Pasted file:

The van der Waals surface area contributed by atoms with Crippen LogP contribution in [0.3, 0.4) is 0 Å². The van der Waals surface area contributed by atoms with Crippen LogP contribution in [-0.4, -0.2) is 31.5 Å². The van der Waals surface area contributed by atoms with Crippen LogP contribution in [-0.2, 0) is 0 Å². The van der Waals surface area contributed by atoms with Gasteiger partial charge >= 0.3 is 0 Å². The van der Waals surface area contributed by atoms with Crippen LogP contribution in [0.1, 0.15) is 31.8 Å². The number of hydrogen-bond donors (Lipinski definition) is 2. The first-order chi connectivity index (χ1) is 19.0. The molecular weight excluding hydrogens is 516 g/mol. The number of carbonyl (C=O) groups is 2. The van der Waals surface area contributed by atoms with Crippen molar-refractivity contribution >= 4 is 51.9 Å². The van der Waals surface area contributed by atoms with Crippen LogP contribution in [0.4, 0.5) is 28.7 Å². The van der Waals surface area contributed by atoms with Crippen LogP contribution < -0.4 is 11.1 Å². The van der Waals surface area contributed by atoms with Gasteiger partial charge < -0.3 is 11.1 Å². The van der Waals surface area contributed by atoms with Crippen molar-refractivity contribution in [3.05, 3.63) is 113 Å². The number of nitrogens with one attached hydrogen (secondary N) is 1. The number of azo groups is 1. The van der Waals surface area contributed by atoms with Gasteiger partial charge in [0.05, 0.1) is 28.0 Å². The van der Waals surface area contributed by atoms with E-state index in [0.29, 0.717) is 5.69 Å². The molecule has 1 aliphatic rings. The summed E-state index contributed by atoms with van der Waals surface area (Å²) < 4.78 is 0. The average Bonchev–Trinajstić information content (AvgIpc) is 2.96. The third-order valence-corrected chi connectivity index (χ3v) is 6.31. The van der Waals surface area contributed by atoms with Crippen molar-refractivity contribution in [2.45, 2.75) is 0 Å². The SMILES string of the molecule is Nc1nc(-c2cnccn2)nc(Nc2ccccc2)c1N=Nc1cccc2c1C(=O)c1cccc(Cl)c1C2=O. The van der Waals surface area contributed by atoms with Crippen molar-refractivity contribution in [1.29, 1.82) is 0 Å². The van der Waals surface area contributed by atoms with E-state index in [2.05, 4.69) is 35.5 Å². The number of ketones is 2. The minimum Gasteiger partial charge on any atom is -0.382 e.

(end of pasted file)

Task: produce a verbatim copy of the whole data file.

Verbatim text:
The van der Waals surface area contributed by atoms with Crippen LogP contribution in [0.3, 0.4) is 0 Å². The van der Waals surface area contributed by atoms with Crippen LogP contribution in [-0.4, -0.2) is 31.5 Å². The van der Waals surface area contributed by atoms with Crippen LogP contribution in [-0.2, 0) is 0 Å². The van der Waals surface area contributed by atoms with Gasteiger partial charge >= 0.3 is 0 Å². The van der Waals surface area contributed by atoms with Crippen LogP contribution in [0.1, 0.15) is 31.8 Å². The number of hydrogen-bond donors (Lipinski definition) is 2. The first-order chi connectivity index (χ1) is 19.0. The molecular weight excluding hydrogens is 516 g/mol. The number of carbonyl (C=O) groups is 2. The van der Waals surface area contributed by atoms with Crippen molar-refractivity contribution >= 4 is 51.9 Å². The van der Waals surface area contributed by atoms with Crippen LogP contribution in [0.4, 0.5) is 28.7 Å². The van der Waals surface area contributed by atoms with Crippen LogP contribution < -0.4 is 11.1 Å². The van der Waals surface area contributed by atoms with Gasteiger partial charge < -0.3 is 11.1 Å². The van der Waals surface area contributed by atoms with Crippen molar-refractivity contribution in [3.05, 3.63) is 113 Å². The number of nitrogens with one attached hydrogen (secondary N) is 1. The number of azo groups is 1. The van der Waals surface area contributed by atoms with Gasteiger partial charge in [0.05, 0.1) is 28.0 Å². The van der Waals surface area contributed by atoms with E-state index in [0.29, 0.717) is 5.69 Å². The molecule has 1 aliphatic rings. The summed E-state index contributed by atoms with van der Waals surface area (Å²) < 4.78 is 0. The average Bonchev–Trinajstić information content (AvgIpc) is 2.96. The third-order valence-corrected chi connectivity index (χ3v) is 6.31. The van der Waals surface area contributed by atoms with Crippen molar-refractivity contribution in [2.45, 2.75) is 0 Å². The SMILES string of the molecule is Nc1nc(-c2cnccn2)nc(Nc2ccccc2)c1N=Nc1cccc2c1C(=O)c1cccc(Cl)c1C2=O. The van der Waals surface area contributed by atoms with Crippen molar-refractivity contribution in [1.29, 1.82) is 0 Å². The van der Waals surface area contributed by atoms with E-state index in [2.05, 4.69) is 35.5 Å². The number of ketones is 2. The minimum Gasteiger partial charge on any atom is -0.382 e.